Behzadi Law Has Recovered Millions Of Dollars For Clients Across Nevada Winning Personal Injury And Workers’ Compensation Claims

Car Accidents More Information

Accidents are often physically debilitating and emotionally traumatizing. However, insurance representatives are typically more focused on reducing their company’s liability rather than addressing your specific problems. This is why you need an expert to handle your claim without costing you anything out of pocket. At Behzadi Law Offices, our goal is to provide you individualized guidance through the process while successfully compensating you for your injuries.

Should you require it, we can refer you to qualified medical specialists who can not only help you recover with but who understand legal standards in determining causation for every type of traumatic injury. We can help you process the claim through your health insurance and provide you more choices instead of simply signing enforceable liens to pay the medical provider. We can also refer you to body shops that properly assess the property damage to your vehicle should the at fault driver’s insurance company fail to adequately compensate you.

Most importantly, when it comes to negotiating with an adjuster, your attorney has the experience to maximize your claim as he has not only prosecuted but also defended multi-million dollar claims over the course of his career. This means he has the knowledge to anticipate the insurance company’s next move. If necessary to enforce your rights, he has the expertise to go to trial. A to Z, Behzadi Law Offices has your entire claim covered.

Vehicle Liability Insurance

Liability insurance is provided by the at fault party’s insurance company. It covers damages sustained by you, the victim, and caused by the at fault “tortfeasor” (i.e., wrongdoer who committed the harm). The minimum liability insurance required by law in Nevada is 25/50/20—$25,000 per person and $50,000 per occurrence payout for bodily injuries, as well as $20,000 for property damage. See NRS 485.185; NRS 485.3091. Bodily injury coverage includes all medical expenses resulting from the injury, lost wages and accident related pain and suffering.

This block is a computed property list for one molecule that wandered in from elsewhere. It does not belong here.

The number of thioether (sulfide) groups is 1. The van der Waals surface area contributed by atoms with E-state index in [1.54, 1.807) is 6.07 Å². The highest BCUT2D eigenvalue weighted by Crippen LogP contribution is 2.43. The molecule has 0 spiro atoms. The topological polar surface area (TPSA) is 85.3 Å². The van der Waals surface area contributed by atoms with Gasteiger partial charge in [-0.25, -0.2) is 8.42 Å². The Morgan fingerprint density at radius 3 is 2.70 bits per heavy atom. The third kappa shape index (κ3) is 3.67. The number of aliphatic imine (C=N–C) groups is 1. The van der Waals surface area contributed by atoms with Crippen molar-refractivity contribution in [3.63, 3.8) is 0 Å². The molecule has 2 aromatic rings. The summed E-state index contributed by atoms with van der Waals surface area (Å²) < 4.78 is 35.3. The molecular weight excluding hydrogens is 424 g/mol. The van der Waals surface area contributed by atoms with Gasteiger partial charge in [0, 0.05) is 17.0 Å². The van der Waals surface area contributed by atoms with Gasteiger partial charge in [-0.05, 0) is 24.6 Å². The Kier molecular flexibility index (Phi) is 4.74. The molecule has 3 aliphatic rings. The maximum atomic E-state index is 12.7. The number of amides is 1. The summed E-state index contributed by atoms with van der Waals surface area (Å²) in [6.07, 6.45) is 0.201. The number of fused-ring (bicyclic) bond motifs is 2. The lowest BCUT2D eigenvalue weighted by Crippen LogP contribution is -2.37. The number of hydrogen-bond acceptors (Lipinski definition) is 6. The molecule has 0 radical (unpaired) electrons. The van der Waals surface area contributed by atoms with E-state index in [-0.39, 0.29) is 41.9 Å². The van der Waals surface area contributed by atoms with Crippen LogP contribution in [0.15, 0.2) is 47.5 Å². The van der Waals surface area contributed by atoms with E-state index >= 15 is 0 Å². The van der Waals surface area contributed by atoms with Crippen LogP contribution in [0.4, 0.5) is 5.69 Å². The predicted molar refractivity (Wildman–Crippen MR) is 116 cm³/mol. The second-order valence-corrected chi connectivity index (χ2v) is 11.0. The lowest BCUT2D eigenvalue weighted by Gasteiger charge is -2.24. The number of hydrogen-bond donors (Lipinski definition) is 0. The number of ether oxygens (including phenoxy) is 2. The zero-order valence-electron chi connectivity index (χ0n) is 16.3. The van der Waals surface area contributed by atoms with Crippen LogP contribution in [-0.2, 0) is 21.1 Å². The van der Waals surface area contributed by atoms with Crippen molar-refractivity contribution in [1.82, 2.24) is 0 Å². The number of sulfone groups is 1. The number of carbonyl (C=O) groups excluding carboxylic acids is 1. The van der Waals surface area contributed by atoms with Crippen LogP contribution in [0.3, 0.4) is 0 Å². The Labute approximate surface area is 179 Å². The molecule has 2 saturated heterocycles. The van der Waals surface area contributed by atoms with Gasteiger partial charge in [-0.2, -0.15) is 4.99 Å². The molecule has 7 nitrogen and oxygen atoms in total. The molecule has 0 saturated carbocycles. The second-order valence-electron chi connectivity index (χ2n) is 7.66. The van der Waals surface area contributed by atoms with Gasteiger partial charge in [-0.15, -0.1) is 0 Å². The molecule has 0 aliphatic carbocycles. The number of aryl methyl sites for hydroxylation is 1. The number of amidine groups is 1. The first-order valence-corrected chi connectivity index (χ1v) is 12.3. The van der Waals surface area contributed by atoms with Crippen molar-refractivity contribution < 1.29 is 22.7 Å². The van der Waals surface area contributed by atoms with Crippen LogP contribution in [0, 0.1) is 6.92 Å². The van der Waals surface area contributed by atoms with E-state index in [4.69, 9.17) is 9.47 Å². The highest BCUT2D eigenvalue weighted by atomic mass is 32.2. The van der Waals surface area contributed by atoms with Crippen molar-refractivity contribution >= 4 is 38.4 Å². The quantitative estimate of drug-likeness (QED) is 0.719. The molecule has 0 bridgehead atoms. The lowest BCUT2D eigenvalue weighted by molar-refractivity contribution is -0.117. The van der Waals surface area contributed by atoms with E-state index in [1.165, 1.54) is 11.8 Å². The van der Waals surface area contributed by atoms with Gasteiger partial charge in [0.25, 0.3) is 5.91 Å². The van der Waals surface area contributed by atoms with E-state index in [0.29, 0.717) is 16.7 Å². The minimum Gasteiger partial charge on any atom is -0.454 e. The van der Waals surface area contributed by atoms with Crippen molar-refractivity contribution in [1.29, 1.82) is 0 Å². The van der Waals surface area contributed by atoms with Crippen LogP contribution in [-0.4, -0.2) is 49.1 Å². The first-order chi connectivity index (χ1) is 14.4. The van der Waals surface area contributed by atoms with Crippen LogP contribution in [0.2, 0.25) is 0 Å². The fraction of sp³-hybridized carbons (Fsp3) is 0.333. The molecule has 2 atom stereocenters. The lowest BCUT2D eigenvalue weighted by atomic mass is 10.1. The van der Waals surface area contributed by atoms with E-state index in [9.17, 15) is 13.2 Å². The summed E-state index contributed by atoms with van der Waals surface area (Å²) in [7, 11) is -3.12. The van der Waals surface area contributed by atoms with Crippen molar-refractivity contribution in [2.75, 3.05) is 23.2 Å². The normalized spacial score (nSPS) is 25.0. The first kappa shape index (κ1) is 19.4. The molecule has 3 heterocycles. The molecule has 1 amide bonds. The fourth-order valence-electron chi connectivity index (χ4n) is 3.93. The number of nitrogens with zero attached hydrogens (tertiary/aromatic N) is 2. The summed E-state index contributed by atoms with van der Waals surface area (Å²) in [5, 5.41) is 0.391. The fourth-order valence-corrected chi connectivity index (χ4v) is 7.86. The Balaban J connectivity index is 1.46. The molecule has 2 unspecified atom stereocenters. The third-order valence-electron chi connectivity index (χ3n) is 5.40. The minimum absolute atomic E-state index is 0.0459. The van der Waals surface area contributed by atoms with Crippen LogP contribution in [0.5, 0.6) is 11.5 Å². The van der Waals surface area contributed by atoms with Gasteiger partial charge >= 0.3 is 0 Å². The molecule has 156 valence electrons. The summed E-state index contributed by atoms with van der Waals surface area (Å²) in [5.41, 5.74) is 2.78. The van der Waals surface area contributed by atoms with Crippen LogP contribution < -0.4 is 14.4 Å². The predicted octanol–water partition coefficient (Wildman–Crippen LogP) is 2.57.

Property damage coverage generally includes vehicle or premises damage and the loss of use of a vehicle (rental costs). Liability insurance will cover injuries caused to others even if the at fault driver is not the owner of the vehicle involved so long he or she is a permissive user; however, the at fault driver’s coverage will generally be secondary (excess) to the owner carrying liability insurance for the vehicle being driven.

Potential Extra Contractual Recovery beyond the At Fault Tortfeasor’s Policy Limits and Excess Judgments

If the liability coverage is low in comparison to the damages sustained by you, the at fault driver’s insurer will run the risk of extra contractual liability beyond the policy limits by failing to settle, if it has the necessary opportunity and information available to tender the policy limits, and awareness of the absence of a reasonable basis for denying benefits.  Each insured in Nevada has a special relationship with his or her insurer in addition to a contractual one, and can sue the insurer for bad faith in “tort” (i.e., legal wrong for which damages can be obtained in excess of contractual limits) for unreasonably failing to settle for the limits and subjecting the insured to personal liability. See United States Fidelity & Guar. Co. v. Peterson, 91 Nev. 617, 540 P.2d 1070 (1975).  In Nevada, the insured can also sue for unlimited “punitive” damages (i.e., damages to punish wrongdoing beyond actual or compensatory damages) if improper intent by the insurer can be shown. See NRS 42.005.

However, the at fault driver will often not have the resources to sue his or her own insurance company for not paying out on a valid claim.  In these circumstances, the liable insured tortfeasor can contractually assign his or her bad faith case to the injured victim, and Behzadi Law Offices in Las Vegas can then prosecute the claim against the at fault party’s insurance company.  Here, the injured party legally steps in the shoes of the at fault driver inexcusably left with excess liability. In fact, in Nevada, the court can judicially assign the bad faith claim toward satisfaction of the judgment against a tortfeasor without his or her consent. Gallegos v. Malco Enters. of Nev., 255 P.3d 1287 (2011).

However, the at fault party’s insurer will often pay a judgment obtained in excess of the policy limits in order to avoid the cost of defending a bad faith suit and potential punitive damages.

Uninsured/Underinsured Motorist (UM/UIM) Coverage by the Injured Victim’s Own Insurance

Many do not have the funds to satisfy a judgment and those who do can record a Declaration of Homestead in Nevada and protect equity in their residential homes up to $550,000. See Homestead Law.